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Meissner Effect in a strong field?

  1. Jun 22, 2013 #1
    While studying the M. Effect, a lot of sources state: "If a superconductor is applied in a weak field",
    I assume the effect would work even in a strong field?

    Weak or strong I think the Meissner Effect will always be applied as long as the superconductor is below critical temp.

    Or am I wrong?
  2. jcsd
  3. Jun 22, 2013 #2
    Another thing, when the Meissner Effect occurs, is the levitation due to a force? Or just an effect when a magnetic field is expelled from an object?

    My understanding is that, a magnetic field is generated by the superconductor that is equally the same as the initial field, some may say it's the "perfect eddy currents", those currents would cancel the applied magnetic field, since it generates the same fields in an opposite direction. Not sure though...
  4. Jun 22, 2013 #3


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    If the field is too strong you "quench" the superconductivity and it goes normal, this happens at f field known as the critical field. This field is not very strong for most conventional superconductors (a few mT) although some materials (NbTi etc) have relatively high Bc which is why they are used for superconducting magnets.
  5. Jun 22, 2013 #4
    Could you please dumb that down a bit, I really didn't understand what you said :confused:(Rookie here).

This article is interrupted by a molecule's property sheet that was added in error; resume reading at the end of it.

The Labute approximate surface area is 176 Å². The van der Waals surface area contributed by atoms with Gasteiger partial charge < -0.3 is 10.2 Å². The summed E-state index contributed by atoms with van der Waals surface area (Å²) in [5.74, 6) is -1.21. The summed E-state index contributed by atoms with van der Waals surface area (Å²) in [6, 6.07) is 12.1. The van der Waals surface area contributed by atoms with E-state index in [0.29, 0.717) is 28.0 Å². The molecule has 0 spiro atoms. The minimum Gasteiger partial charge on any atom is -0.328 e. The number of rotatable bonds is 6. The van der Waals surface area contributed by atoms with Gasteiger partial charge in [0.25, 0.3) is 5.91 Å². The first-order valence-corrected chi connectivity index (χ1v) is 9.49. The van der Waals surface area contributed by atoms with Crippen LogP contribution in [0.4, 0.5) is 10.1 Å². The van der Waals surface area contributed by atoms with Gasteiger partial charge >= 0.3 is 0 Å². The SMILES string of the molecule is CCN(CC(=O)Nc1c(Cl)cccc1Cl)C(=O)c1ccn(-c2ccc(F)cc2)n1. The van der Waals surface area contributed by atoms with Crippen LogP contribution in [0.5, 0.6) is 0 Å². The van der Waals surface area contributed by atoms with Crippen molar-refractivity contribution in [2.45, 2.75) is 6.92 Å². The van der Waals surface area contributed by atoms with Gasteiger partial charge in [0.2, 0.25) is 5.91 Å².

In the future can we create superconductor that can handel fields over 1T? Current now can superconductors handel strong fields? 1T+?

    What does Bc mean?

    I generally assumed that by exposing a superconductor to any field(weak/strong), the Meissner effect will always occur. I'm 100% sure that if I keep the condutor cool, as much as I can, this Quantum phenomena will not break.

    (Please do explain the ideas simply, I'm still new to this idea. I barley finished most of the materials in E&M. thank you!)
  6. Jun 22, 2013 #5
    Via Wikipedia

    That means there will be no force between the supercondutor and the source of the magnetic field?
  7. Jun 22, 2013 #6


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    Some superconductors can already handle well over 1T, I believe the limit for superconducting magnets is somewhere around 15-17 T.

    Critical magnetic field

    The Meissner effect will always occur as long as the field is smaller than the critical field, if the field is higher than that the superconductor will go normal and the Meissner effect will go away.

    This is one of those areas where the "basic" case is quite simple. However, it gets quite complicated if you want to understand the details. For example, the Meissner effect is quite different for type I and type II superconductors , the latter case is the most common in the real world since type II superconductor have higher critical fields meaning it is what you use in applications (and all high-temperature superconductors are type II). However, type II is also the more complicated case. I believe there is a good Wikipedia article that describes the difference between type I and II.
  8. Jun 22, 2013 #7
    I have no idea what so ever about Bc,